Thursday, February 24, 2011

Back to meetings with the Connecticut Screenwriters

If you follow my blog and diligently read it when I shoot you an email notification, post it on facebook, LinkedIn, and twitter (hint, hint), then it's no surprise that I've been on a bit of a rollercoaster ride when it comes to my screenwriting. While I would have hoped to have the latest revision of my feature script Finding Patience done and at least two other scripts in my writer's pipeline, sadly I do not. Making the time to write and just write is a real challenge for me. Some how life, work, friends, and a bunch of other details manage to get in the way.

Around this time last year I was informed about a Connecticut screenwriting group that met at the West Hartford Public Library. After I found out about the group it still took me about two months before I showed up to a meeting. I believe I went to three meetings. That is the minimum you have to attend before you can submit your script to be in the queue (on the list) for review. I really enjoyed the meetings and being in the presence of other screenwriters who also want to get their script made into a film and make a living as a screenwriter. It was empowering. I learn and improve my own scripts by reading others and listening to the feedback of other screenwriters. I'm not sure why I dropped the ball on attending the meetings. I think some of it had do with gearing up for film festivals, planning a wedding, and realignment at work. I also probably didn't have the motivation.

This is how I feel sometimes when I sit
down to write.
For me it's like coming down with a cold. When I'm getting sick and I know I need to go see a doctor and nip it in the beginning but I don't. When the cold incapacitates me to the point that I can't do anything, then I finally seek help. I've been fighting this screenwriting cold (my lack of ability to sit down and do the damn work) and I've been chipping away at it for a while rather than going to a doctor. I decided that I needed to get back my mojo and felt like going to a meeting with the Connecticut Screenwriters was my doctor's visit. I think I was right. Click on this link to visit their facebook page, Connecticut Screenwriters.

Going to last night's meeting was invigorating. I realized that I've been missing a group to share and reflect with. The way the group works really allows the screenwriter to get in-depth feedback that will help in his/her next revision and the other writers around the table recive lessons learned too. I know I did last night. I will be applying some of the tips I heard to my own script when I go to revise Finding Patience this weekend. 

One of the screenwriter in the group has his feature script being reviewed by one of the industry's major agencies. I remember when I first went to the meeting and he won a screenwriting contest and was talking about his coverage (professional feedback on a screenplay). He's been going to the meeting for a year and a half, writing, and is starting to really see the fruits of his labor. I'm looking to make similar inroads but in order to get there I need to write and write a whole bunch. Kurt Sutter, creator of FX's Sons of Anarchy and The Sheild, wrote a kick-ass blog a few weeks ago entitled, Writers Write that also was a reminder of what I'm not doing. I highly recommend giving it a read.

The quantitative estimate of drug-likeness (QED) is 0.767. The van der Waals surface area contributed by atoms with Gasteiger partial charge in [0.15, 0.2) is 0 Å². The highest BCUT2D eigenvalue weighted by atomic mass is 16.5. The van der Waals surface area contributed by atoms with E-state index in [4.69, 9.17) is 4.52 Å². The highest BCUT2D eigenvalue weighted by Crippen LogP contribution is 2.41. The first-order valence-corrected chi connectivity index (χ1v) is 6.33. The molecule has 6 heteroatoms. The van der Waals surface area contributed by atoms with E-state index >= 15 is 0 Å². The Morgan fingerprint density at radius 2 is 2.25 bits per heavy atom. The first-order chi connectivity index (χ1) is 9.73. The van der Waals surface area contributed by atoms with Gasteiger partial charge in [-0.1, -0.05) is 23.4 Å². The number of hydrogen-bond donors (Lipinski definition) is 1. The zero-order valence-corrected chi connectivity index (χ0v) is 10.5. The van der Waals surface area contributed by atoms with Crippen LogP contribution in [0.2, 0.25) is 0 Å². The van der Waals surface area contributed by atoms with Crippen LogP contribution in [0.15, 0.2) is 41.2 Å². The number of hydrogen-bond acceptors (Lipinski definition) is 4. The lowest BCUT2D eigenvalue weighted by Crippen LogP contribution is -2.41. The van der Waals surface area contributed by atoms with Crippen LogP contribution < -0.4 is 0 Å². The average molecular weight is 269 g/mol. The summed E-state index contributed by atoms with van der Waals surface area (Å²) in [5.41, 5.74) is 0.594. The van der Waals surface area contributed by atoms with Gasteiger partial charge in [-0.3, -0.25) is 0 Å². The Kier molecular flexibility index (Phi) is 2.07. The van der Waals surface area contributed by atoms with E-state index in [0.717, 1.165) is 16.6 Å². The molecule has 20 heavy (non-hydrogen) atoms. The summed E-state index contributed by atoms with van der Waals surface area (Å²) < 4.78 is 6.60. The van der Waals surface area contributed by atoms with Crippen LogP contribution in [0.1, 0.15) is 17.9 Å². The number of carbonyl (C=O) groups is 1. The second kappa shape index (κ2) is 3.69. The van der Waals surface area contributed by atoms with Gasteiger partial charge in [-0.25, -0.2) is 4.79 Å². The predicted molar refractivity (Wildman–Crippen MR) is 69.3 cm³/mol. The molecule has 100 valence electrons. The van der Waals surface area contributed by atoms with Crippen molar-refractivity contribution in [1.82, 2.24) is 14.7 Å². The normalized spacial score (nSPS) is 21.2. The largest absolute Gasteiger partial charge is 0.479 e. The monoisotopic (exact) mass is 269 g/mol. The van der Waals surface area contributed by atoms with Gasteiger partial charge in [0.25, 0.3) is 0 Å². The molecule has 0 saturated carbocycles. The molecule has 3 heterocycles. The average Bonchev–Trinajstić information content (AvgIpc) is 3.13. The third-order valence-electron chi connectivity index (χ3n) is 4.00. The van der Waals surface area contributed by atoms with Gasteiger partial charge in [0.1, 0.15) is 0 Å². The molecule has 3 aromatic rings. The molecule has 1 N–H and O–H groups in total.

I am glad that the Connecticut Screenwriters meet monthly. I needed to be at last night's meeting and it felt good to be back. Now I have to get this next revision done so I can be ready for the next cue or the one after that.

Monday, February 21, 2011

Making Dinner at Sturbridge Village

Could you throw away the luxury of our modern day kitchen and cook a  meal for one evening with no electricity, gas, or oil heat?  No plastic cutting boards, just wood. No stainless steel and non stick pots and pans. Only an open fire, and a fire brick bake oven. Forget about any gadget or cooking instrument that has made your life easier in the past 100 years or so. You're probably saying to yourself, "Who would pay for this and why?"

Well, Karim and I, made up a group of 14 people that embarked on this unique experience of cooking dinner as early New Englanders did back in the 19th century. We can thank his friend Gabe for the evening spent making a country dinner at Old Sturbridge Village, in Sturbridge, Massachusetts. Gabe and his wife Sabrina participated before and invited us and some others to join them.

Our small group meet with Joanna, one of our hosts for the evening. She was dressed in traditional clothing that reflected the time period of the 1830s. Her hair was covered with a simple white bonnet and she wore a long dark cape that covered her long skirt and other layers of clothing. Before we headed to the Parsonege house where we would make dinner, we received instructions and safety protocols. The important things to remember was that the only light we had came from candles, so it would be fairly dark and that when we were removing items from the fire that we should always use pot holders, otherwise we were sure to get a burn.

Game table in the center of the room.
The night was cold and the wind was brisk.  I distanced myself from most of the group and stayed close to Joanna because I wanted to be the first one in the house. I was relieved when I stepped inside. The fire was going and it cut right through the cold. I was glowing from the inside out. There was a table in the center of the room with games and chairs around the perimeter of the room. I made sure to park myself in the closest chair to the fire. Our two other hosts were there waiting for us, they took are coats as the rest of group filtered into the room. Once we were seated we were told about our menu for the night. It included: